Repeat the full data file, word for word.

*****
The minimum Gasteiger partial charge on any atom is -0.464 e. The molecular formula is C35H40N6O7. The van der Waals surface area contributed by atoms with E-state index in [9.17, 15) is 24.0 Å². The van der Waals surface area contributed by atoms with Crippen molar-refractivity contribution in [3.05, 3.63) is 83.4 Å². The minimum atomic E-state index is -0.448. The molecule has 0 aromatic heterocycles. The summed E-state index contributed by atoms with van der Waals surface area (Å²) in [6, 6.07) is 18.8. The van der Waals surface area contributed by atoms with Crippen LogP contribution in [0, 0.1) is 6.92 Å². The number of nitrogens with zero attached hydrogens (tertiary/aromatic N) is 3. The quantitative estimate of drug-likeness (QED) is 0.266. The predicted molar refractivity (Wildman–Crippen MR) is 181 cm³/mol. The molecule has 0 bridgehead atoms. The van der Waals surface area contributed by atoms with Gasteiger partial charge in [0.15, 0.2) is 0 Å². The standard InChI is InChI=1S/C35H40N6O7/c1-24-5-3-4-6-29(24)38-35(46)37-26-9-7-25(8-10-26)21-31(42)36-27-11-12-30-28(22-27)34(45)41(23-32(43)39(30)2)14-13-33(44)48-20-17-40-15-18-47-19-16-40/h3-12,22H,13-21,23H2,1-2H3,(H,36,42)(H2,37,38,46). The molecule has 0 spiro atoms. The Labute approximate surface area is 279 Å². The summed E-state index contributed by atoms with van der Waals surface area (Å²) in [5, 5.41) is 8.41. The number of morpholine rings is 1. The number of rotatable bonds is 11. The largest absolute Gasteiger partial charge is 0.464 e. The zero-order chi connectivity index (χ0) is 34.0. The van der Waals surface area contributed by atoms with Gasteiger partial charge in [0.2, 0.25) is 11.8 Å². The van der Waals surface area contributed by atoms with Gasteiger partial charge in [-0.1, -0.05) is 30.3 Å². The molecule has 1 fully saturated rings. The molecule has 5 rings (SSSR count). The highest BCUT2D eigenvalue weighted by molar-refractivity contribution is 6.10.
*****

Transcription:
The minimum Gasteiger partial charge on any atom is -0.464 e. The molecular formula is C35H40N6O7. The van der Waals surface area contributed by atoms with E-state index in [9.17, 15) is 24.0 Å². The van der Waals surface area contributed by atoms with Crippen molar-refractivity contribution in [3.05, 3.63) is 83.4 Å². The minimum atomic E-state index is -0.448. The molecule has 0 aromatic heterocycles. The summed E-state index contributed by atoms with van der Waals surface area (Å²) in [6, 6.07) is 18.8. The van der Waals surface area contributed by atoms with Crippen LogP contribution in [0, 0.1) is 6.92 Å². The number of nitrogens with zero attached hydrogens (tertiary/aromatic N) is 3. The quantitative estimate of drug-likeness (QED) is 0.266. The predicted molar refractivity (Wildman–Crippen MR) is 181 cm³/mol. The molecule has 0 bridgehead atoms. The van der Waals surface area contributed by atoms with Gasteiger partial charge in [0.15, 0.2) is 0 Å². The standard InChI is InChI=1S/C35H40N6O7/c1-24-5-3-4-6-29(24)38-35(46)37-26-9-7-25(8-10-26)21-31(42)36-27-11-12-30-28(22-27)34(45)41(23-32(43)39(30)2)14-13-33(44)48-20-17-40-15-18-47-19-16-40/h3-12,22H,13-21,23H2,1-2H3,(H,36,42)(H2,37,38,46). The molecule has 0 spiro atoms. The Labute approximate surface area is 279 Å². The summed E-state index contributed by atoms with van der Waals surface area (Å²) in [5, 5.41) is 8.41. The number of morpholine rings is 1. The number of rotatable bonds is 11. The largest absolute Gasteiger partial charge is 0.464 e. The zero-order chi connectivity index (χ0) is 34.0. The van der Waals surface area contributed by atoms with Gasteiger partial charge in [0.2, 0.25) is 11.8 Å². The van der Waals surface area contributed by atoms with Gasteiger partial charge in [-0.1, -0.05) is 30.3 Å². The molecule has 1 fully saturated rings. The molecule has 5 rings (SSSR count). The highest BCUT2D eigenvalue weighted by molar-refractivity contribution is 6.10.